It would take about 6-8 weeks of some pretty good therapy to get my balance back to the point where I could run or bike without wanting to toss my cookies. I emailed the race director and sent them a note from my PT to see if I could apply my entry fee to this year (2017). Just in case you were wondering, the entry fee is not cheap. It will put you back about $775. Surprisingly they agreed to let me do that.
However, in January of this year, when the email with the entry code to sign up landed in my in-box, I wasn’t that excited. To be honest, I was really on the fence about it. My running had been almost non-existent given that an ankle I had sprained in October was still not 100%. Not to mention, I had barely been on the bike. Simply put, I was way behind the 8-ball when it came to preparing for almost 300 miles of biking and running in the high mountains of Colorado.
But then I figured that I could always do the first four races and see how they went. Then if things were going well, I could at least give the 100 mile run a go. Or, if I wasn’t feeling it, I could just drop out at that point. At least that way, I wasn’t throwing $700 down the drain. Also, I knew that if I didn’t do this now, I would probably never sign up again. If I was going to scratch this itch, it was now or never. And so I signed on.
The first couple months of training I didn’t feel good. My ankle would start to hurt about 2 hours into a long run. I felt like I was forcing things, almost fighting my body to get into good endurance shape. I did a lot of fast, intense runing on the Alter G (a treadmill where you can unweight yourself) in an effort to fast track my fitness without sustaining further damage to my ankle. I kept having to remind myself something that I tell my athletes all the time… be patient with the process. It is the accumulation of consistent effort and training that gets you there. It just takes time.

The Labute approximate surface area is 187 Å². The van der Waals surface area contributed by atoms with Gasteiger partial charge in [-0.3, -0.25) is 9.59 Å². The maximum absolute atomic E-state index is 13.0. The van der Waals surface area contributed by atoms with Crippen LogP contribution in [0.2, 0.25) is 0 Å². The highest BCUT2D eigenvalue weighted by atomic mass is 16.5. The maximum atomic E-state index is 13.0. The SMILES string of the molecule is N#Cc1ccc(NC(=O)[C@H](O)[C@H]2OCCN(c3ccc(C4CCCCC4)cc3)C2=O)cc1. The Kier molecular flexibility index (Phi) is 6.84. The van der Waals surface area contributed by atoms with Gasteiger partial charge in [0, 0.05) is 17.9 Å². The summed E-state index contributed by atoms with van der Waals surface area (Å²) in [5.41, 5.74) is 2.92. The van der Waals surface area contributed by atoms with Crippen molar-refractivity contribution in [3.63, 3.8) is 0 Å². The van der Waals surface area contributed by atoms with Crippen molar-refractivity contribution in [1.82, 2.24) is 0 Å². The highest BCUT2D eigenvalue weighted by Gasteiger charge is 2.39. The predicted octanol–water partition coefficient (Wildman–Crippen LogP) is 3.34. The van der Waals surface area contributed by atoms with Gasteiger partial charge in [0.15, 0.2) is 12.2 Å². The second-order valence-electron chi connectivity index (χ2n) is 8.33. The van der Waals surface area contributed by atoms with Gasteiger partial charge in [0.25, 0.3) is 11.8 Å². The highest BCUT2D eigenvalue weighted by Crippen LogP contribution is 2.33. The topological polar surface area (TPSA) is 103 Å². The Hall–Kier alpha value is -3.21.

Slowly but surely things started to come around. My ankle got solid again and things started to flow a bit better on the run. I also decided to hire Paul DeWitt, a past winner of the LV100 run, to help coach me. He is known for helping to get a high percentage of athletes to finish line of the LV100 run.
I still remember our first chat on the phone. I was bemoaning my lack of fitness and how far behind I was in my training. Then he said to me, “but you are no slouch”. This kinda stopped me in my tracks. As I thought about it, I realized he was right. I had been logging in some pretty good miles in the last couple of years. Last year alone I had run 2 marathons, done a 50 mile run, a bunch of 20 mile runs, a number of triathlons (including an IRONMAN) and a 30 mile run, in spite of all the setbacks. Ok so not exactly elite levels of mileage, but I wasn’t rolling off the couch either. Training for 100 mile run is as much about what you’ve put in the years prior as in the months prior. This is one reason why it is helpful to have a coach… they can help keep things in perspective! So this year will be my third attempt at doing the 100 mile run.
Yes, quite frankly it scares the hell out of me, but I think that is part of the appeal. I am hoping that the adage, "third time is the charm" comes true.
PS My friend Stephanie not only went on to win the Leadwoman, she now holds the course record. I think it will be a long time before that record is broken.